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Thursday, 18 December 2014

Learn Japanese with Mickey and Friends!

A while back I posted that I was interested in creating a series of posts dedicated to teaching you all a little bit of Japanese, and today I would like to introduce you to the first post in Learn Japanese with Mickey and Friends!

You see, in Japanese there are a few different alphabets. 

  1. Romaji- this is used to write out Japanese words in the English alphabet. I will be using that here to help people who cannot read the other alphabets!
  2. Hiragana- this is the phonetic alphabet of Japanese writing. Technically, you can write pretty much everything in hiragana, but that will be very difficult to read, even for native Japanese.
  3. Katakana- this is the alphabet used for loan words, ie. words that have been adapted into Japanese from other languages. In regards to Disney, you will see these a lot!
  4. Kanji- this is the symbolic alphabet of Japanese, and the most complicated. There are over 2000 common kanji used by most native Japanese. Unlike hiragana, this is not a phonetic based alphabet.
Below you will find a hiragana and a katakana chart. Don't be put off by how complicated it looks! With practice, you will learn. And, if you are purely interested in learning how to speak Japanese, then I will be using romaji in my posts, so don't you worry!

Hiragana Chart- start from the right in the bold box, and read down.
Katakana Chart- start from the right, and read down.
So, how about I teach you a phrase that you will need a lot as a Disney fan!

I love Disney!

Let's look at the vocabulary used in this sentence!

私 (watashi) is the Japanese word for I. This sentence works just as well without this, because in Japanese, sentence meaning is determined through context.

は (wa) is the subject marking particle. This is used to show what the sentence is about (in this case, it is about "I", the person saying the sentence). Even though this is the hirigana for ha, when it is used as a particle, it is always pronounced wa!

ディズニー (dizuni-) is the Japanese way of writing Disney. This word is written in katakana, as it is borrowed from English (though remember that not all katakana is for words borrowed from English- it is for words borrowed from any language other than Japanese).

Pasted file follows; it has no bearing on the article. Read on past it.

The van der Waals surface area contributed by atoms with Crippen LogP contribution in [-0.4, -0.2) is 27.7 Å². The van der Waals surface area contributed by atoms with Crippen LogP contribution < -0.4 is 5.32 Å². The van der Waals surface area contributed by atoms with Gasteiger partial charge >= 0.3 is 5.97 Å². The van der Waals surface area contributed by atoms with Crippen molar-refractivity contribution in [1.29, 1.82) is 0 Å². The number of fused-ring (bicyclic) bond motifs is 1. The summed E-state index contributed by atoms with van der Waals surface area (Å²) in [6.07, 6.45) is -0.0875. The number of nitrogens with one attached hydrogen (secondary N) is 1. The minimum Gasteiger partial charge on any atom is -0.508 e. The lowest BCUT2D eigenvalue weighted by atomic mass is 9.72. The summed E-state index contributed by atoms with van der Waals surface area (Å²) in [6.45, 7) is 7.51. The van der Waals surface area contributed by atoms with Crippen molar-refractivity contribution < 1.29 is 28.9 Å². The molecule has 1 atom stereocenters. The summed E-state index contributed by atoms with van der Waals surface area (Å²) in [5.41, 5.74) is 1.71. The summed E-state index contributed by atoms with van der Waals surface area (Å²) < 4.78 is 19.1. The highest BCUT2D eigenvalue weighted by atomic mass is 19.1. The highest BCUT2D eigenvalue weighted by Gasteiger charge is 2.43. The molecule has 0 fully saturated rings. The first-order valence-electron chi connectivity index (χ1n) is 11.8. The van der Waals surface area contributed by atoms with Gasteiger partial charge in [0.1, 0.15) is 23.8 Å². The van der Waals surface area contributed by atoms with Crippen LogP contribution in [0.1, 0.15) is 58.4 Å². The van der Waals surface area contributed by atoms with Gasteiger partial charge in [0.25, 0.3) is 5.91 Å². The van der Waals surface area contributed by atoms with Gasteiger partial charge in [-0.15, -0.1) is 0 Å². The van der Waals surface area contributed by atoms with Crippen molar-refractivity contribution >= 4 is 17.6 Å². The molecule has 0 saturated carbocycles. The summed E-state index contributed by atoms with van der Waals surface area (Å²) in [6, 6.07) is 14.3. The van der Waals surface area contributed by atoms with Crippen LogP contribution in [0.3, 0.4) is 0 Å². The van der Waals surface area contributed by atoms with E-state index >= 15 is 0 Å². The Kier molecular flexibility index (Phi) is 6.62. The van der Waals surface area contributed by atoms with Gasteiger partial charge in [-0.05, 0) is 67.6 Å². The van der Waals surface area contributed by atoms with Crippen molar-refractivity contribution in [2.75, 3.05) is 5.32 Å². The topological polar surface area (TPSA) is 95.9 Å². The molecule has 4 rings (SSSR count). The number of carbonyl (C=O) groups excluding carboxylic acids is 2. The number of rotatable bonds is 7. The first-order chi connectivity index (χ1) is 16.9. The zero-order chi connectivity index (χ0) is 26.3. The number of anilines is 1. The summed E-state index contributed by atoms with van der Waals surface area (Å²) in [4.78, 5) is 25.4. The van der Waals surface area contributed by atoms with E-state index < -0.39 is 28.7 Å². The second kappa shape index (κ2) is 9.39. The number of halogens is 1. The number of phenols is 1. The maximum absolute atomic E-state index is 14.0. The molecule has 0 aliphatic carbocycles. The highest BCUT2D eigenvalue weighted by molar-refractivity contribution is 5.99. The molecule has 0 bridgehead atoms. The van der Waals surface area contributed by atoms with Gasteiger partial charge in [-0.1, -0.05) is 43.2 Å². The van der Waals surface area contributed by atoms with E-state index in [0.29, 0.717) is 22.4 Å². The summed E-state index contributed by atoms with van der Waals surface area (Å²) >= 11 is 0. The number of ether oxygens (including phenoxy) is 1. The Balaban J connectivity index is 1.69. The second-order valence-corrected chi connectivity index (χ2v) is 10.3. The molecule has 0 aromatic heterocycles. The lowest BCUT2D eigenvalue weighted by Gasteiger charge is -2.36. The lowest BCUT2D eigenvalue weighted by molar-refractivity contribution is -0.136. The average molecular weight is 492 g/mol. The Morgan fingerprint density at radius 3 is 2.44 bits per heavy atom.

大好き(daisuki) means to really like, or love something. When you are expressing whether or not you like or dislike something, you place the particle が (ga) in between the thing that you like, and the word for like. A particle is something used in Japanese language that doesn't really have an English equivalent (though, some of the particles have actual meanings that can be translated. We will look at these a little bit later).

です (desu) often goes at the end of a sentence when you are talking politely, and is called a copula verb. It translates as it is. If you wish to sound polite as you talk, then you should put this at the end your sentence (though there are exceptions, like when your sentence ends with a verb. We will see this later). If you are talking with people you are very familiar with, then you may not need to be as polite, so it can be dropped, or replaced with another version of the copula verb.

So there you go! You can now tell people that you love Disney in Japanese! Good job!

Now, I want you to remember that I myself am not fluent, and am still learning. So, this is a good opportunity to share what I have learned, and to ensure that I remember it. If you have any questions, I will do my best to answer them, and if I cannot, then I will ask my tutor for you : )

Please, if you are interested in this segment, let me know if this format worked for you, or if you would prefer a different layout!

Next time, you will be learning how to introduce yourselves!


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